As a mixture between an architectural reserve, a Western-style all-inclusive hotel complex, a socialist-era ethnographic museum village, a Disneyland-type theme park, and an artificial film set, Küstendorf would have been a little over the top, if it weren’t for Kusturica’s sense of humor and playful nods, which are visible and palpable at literally every corner: from the name of the place itself (a play on the director’s name and the German words for ‘coastal’ and ‘village’, even though Küstendorf is actually surrounded by mountains and lies hundreds of kilometers from the nearest sea); through the old cars, scattered around the village, including a gigantic black “Volga” – a symbol of the Soviet nomenklatura, and a limousine model of the East German “Trabant,” once considered as the antithesis of luxury (a normal version of which made a memorable and symbolic cameo appearance in Kusturica’s film Black Cat, White Cat); to the names of the buildings, streets, and even the drinks at the cafés.



Küstendorf’s map is bursting with the names of personalities of various spheres, nationalities and historical periods, who as a whole appear united by very little apart from Kusturica’s personal esteem and sympathies. Johnny Depp, who starred in the director’s 1993 cult surrealist film Arizona Dream, has been commemorated with a life-sized Madame-Tussauds-style statue and, casually leaning against a wooden pole, stands on the square, which in turn was named after Ivo Andrić, the Yugoslav writer and winner of the 1961 Nobel Prize in Literature.

This space then opens up into the central square, which bears the name of the great Serbian-American inventor and electrical engineer (and the reason why my lampshade can be lit up today) Nikola Tesla, where the St. Sava Church and the Stanley Kubrick Bioscope, or cinema, are located. The Bruce Lee Street starts behind the church, and then splits into three: the Jean Vigo Street; the Branislav Nušić Street, which ends at the Andrei Tarkovsky Square; and the Federico Fellini Street, which goes through the Nikita Mikhalkov Square, before running into the Jim Jarmusch and Ingmar Bergman cross streets. After a whirlwind walk through more than a hundred years’ worth of cinematic, literary and scientific achievements and across at least three continents, the visitor can then pay homage to international sports, by either walking along the Novak Djokovic Street, called after the superbly successful Serbian tennis player, or stopping by the square, named in honor of the football legend and subject of Kusturica’s last completed film, Diego Maradona.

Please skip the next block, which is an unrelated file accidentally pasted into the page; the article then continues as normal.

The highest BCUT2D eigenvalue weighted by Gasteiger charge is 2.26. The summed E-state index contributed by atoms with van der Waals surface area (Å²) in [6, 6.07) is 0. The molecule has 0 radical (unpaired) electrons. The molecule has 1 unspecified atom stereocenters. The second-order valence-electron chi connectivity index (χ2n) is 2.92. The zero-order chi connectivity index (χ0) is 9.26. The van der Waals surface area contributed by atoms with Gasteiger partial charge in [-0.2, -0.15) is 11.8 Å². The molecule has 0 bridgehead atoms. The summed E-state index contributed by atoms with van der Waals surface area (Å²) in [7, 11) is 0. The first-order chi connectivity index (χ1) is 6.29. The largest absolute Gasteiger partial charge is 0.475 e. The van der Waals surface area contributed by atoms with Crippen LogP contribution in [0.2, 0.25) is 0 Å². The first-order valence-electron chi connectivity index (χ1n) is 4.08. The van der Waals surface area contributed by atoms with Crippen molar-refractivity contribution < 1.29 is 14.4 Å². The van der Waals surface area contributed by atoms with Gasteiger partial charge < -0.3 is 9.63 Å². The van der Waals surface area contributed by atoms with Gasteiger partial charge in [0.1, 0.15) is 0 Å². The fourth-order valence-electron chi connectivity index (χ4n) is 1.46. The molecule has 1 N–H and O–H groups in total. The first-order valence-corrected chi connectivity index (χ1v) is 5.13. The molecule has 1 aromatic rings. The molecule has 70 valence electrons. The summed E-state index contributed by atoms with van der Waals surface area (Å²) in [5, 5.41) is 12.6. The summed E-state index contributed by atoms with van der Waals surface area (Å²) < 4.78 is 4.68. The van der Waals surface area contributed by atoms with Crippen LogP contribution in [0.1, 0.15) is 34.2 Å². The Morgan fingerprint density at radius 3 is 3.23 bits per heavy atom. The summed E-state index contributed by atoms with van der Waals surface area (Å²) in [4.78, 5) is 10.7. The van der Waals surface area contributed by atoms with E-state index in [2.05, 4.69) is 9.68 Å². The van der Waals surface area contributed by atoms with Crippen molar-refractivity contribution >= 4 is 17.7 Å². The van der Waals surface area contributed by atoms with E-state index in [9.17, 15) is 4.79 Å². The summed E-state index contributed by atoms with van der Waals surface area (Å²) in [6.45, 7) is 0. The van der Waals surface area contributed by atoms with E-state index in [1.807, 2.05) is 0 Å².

Another South American among Kusturica’s favorites is Che Guevara, who has not only given his name to a square, but whose face also graces the labels of the Bio Revolution bottles of locally-made organic raspberry juice, which are sold in the cafés. The other flavors they offer include blackberry, blueberry and strawberry, while Fidel Castro, Tito, and Kusturica himself entice potential drinkers from their respective labels. Launched by Kusturica, the juice brand is a quirky testament to the director’s fascination with Latin American dictators and revolutionaries, both real and imagined. In the mid-2000s, for example, he announced his intentions to bring The Autumn of the Patriarch, Gabriel García Márquez’s dictator novel, to the screen, although the project was never realized.

Dostoyevski’s Crime and Punishment and D. M. Thomas’s The White Hotel also belong in the same group of projects, which Kusturica never took beyond the planning stage. Although surely disappointing to his fans and followers, the films he did complete more than compensate for those that he didn’t realize. Curiously enough, Kusturica claims that the Küstendorf village itself is the best film he has ever made. Even those who tend to disagree would find it hard to deny that, even if not technically a film in and of itself, Küstendorf is a place that continuously and tirelessly celebrates cinema. Besides serving as a year-round tourist destination and, at least according to some sources, Kusturica’s sometime home, each January the village also houses the Küstendorf International Film and Music Festival. Since its launch in 2008, the festival has brought together almost all the living personalities who have given their names to the streets, as well as many other world-renowned filmmakers. Although the festival purposely doesn’t boast a red carpet, it holds a film competition, whose top three awards – the Golden, Silver and Bronze Egg, for which Kusturica reportedly got the idea from a conversation with Gabriel García Márquez, are intended to symbolize the essence of the universe.

A visit to Küstendorf, then, is a journey into a universe, whose essence was imagined – and later brought to reality, by Kusturica. It is a universe where people love each other and enjoy life, cinema, literature, and sports, while drinking red wine and organic raspberry juice; where the dogs don’t chase after the cats; and the gypsy orchestra never stops playing. According to Kusturica’s version, which he has obviously dreamed up with inspiration from some of his favorite fellow filmmakers – no matter how terrible it can get sometimes, life is not only a miracle, but also, life is wonderful (in the manner of Frank Capra), beautiful (à la Roberto Benigni), dolce (à la Fellini), and sweet (à la Mike Leigh). This version is so appealing and convincing that it is almost impossible to resist falling for it, even if for just a little while – about as long as it takes to walk through the village or watch one of Kusturica's movies.